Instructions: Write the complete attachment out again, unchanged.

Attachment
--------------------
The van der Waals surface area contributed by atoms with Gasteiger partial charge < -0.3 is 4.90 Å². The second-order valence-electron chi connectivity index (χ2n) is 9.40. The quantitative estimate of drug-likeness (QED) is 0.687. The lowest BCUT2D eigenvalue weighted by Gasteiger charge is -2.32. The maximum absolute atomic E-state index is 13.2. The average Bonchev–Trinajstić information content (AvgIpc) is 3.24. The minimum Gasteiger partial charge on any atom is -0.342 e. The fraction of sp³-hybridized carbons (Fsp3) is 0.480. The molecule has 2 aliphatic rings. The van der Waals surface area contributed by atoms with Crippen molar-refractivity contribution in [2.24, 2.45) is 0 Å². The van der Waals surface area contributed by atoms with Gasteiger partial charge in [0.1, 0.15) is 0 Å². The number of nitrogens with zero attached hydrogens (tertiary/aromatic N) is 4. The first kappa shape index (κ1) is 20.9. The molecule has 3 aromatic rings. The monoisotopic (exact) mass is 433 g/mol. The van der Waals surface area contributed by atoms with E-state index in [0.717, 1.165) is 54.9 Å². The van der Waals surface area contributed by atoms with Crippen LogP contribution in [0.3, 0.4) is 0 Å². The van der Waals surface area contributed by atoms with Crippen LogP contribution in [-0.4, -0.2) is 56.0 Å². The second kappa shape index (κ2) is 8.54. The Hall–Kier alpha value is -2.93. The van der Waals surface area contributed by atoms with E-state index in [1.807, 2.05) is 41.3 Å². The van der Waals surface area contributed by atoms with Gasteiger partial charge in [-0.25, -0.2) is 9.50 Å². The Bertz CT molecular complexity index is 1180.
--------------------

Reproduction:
The van der Waals surface area contributed by atoms with Gasteiger partial charge < -0.3 is 4.90 Å². The second-order valence-electron chi connectivity index (χ2n) is 9.40. The quantitative estimate of drug-likeness (QED) is 0.687. The lowest BCUT2D eigenvalue weighted by Gasteiger charge is -2.32. The maximum absolute atomic E-state index is 13.2. The average Bonchev–Trinajstić information content (AvgIpc) is 3.24. The minimum Gasteiger partial charge on any atom is -0.342 e. The fraction of sp³-hybridized carbons (Fsp3) is 0.480. The molecule has 2 aliphatic rings. The van der Waals surface area contributed by atoms with Crippen molar-refractivity contribution in [2.24, 2.45) is 0 Å². The van der Waals surface area contributed by atoms with Gasteiger partial charge in [0.1, 0.15) is 0 Å². The number of nitrogens with zero attached hydrogens (tertiary/aromatic N) is 4. The first kappa shape index (κ1) is 20.9. The molecule has 3 aromatic rings. The monoisotopic (exact) mass is 433 g/mol. The van der Waals surface area contributed by atoms with E-state index in [0.717, 1.165) is 54.9 Å². The van der Waals surface area contributed by atoms with Crippen LogP contribution in [0.3, 0.4) is 0 Å². The van der Waals surface area contributed by atoms with Crippen LogP contribution in [-0.4, -0.2) is 56.0 Å². The second kappa shape index (κ2) is 8.54. The Hall–Kier alpha value is -2.93. The van der Waals surface area contributed by atoms with E-state index in [1.807, 2.05) is 41.3 Å². The van der Waals surface area contributed by atoms with Gasteiger partial charge in [-0.25, -0.2) is 9.50 Å². The Bertz CT molecular complexity index is 1180.